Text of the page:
What does it mean if "HEPATITIS B SURFACE ANTIBODY QL" is "borderline" but "HEPATITIS B SURFACE ANTIGEN" is "non-reactive"?
Uncertain.: Without the rest of your lab values, it is difficult to know for sure. These value suggest that you may have been exposed or vaccinated for hepatitis B in the past, but again we're working with incomplete information. You may speak with your physician who ordered the tests or call us at HealthTap Prime if you have the rest of the results. Good luck. ...Read more
I had blood tests done and my hepatitis b surface antibody QL reactive, hepatitis b surface antigen non-reactive, what does it mean?
Need entire panel.: You're best off using HealthTap Prime to answer your question. You can upload the entire lab report & discuss with a doctor. So far, test shows you have antibodies but no antigen: means either you're in the "window period" after exposure when the virus goes "underground" or you were given a vaccine which made you immune to hepatitis B. We need the pre-core "e" test. Use HealthTap Prime to disucss. ...Read more
hepatitis b surface antigen reactive and hepatitis b surface antibody nonreactive and core antibody total reactive and HBV DNA detected sir plz reply?
You carry hep B: I am assuming you feel well and this was a surprise finding. There are millions of people like yourself. You will require lifelong health care for it unless / until a means of eradicating it is found. You pose no danger to a partner who is immunized. ...Read more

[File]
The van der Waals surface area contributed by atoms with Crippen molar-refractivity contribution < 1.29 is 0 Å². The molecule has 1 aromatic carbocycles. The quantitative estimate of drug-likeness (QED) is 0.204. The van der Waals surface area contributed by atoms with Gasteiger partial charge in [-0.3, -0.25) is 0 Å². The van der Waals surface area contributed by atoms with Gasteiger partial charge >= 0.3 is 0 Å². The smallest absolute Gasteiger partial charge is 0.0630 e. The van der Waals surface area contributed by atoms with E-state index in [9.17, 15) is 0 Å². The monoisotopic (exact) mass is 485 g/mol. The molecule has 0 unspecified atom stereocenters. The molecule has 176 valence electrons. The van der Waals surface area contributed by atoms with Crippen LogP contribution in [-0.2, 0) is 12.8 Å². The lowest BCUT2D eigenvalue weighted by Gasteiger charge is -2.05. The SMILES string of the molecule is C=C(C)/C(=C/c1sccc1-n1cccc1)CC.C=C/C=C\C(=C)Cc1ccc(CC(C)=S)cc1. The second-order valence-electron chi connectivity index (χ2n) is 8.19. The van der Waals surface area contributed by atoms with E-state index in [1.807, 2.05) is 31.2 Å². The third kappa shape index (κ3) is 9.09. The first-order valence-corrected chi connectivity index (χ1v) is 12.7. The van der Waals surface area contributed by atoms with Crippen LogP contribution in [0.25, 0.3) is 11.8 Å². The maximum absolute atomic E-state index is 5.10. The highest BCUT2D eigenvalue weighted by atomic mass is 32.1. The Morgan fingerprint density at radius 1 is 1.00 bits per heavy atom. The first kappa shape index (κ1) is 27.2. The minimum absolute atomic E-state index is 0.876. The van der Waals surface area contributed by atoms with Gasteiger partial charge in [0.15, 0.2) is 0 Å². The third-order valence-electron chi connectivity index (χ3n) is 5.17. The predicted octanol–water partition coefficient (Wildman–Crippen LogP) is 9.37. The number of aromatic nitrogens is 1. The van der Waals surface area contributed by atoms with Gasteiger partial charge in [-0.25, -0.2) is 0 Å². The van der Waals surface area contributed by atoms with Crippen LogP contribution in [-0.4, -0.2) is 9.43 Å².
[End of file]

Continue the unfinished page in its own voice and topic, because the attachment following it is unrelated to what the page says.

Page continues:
Male 57 would like to get vaccinated for hepatitis b. My test for antibody says negative, should I also need to get surface antigen test?
IMy HBV test results (red cross): Hepatitis B Surface Antigen: Nonreactive; Hepatitis B Core Antibodies: Reactive; HBV PCR: Negative. Do I have HBV?
Cured, but...: If a person's Hep B surface antigen is nonreactive, that means the lab does not find pieces of the surface of the virus. If her Hep B virus PCR is negative, that means the lab does not find the virus's DNA (genes). If the core antibody is reactive that means her immune system REMEMBERS being infected with Hep B. She is cured, but some viral DNA might be attached to her own human DNA in her liver. ...Read more
Interpret hepatitis B panel results: Hep B surface antigen (HBsAg) - Non-reactive, Hep B core Total antibody Anti-HBc Reactive, NAT Non-reactive?
HBV test results: Hepatitis B Surface Antigen: Nonreactive; Hepatitis B Core Antibodies: Reactive; HBV PCR: Negative. Need any medication or vaccine?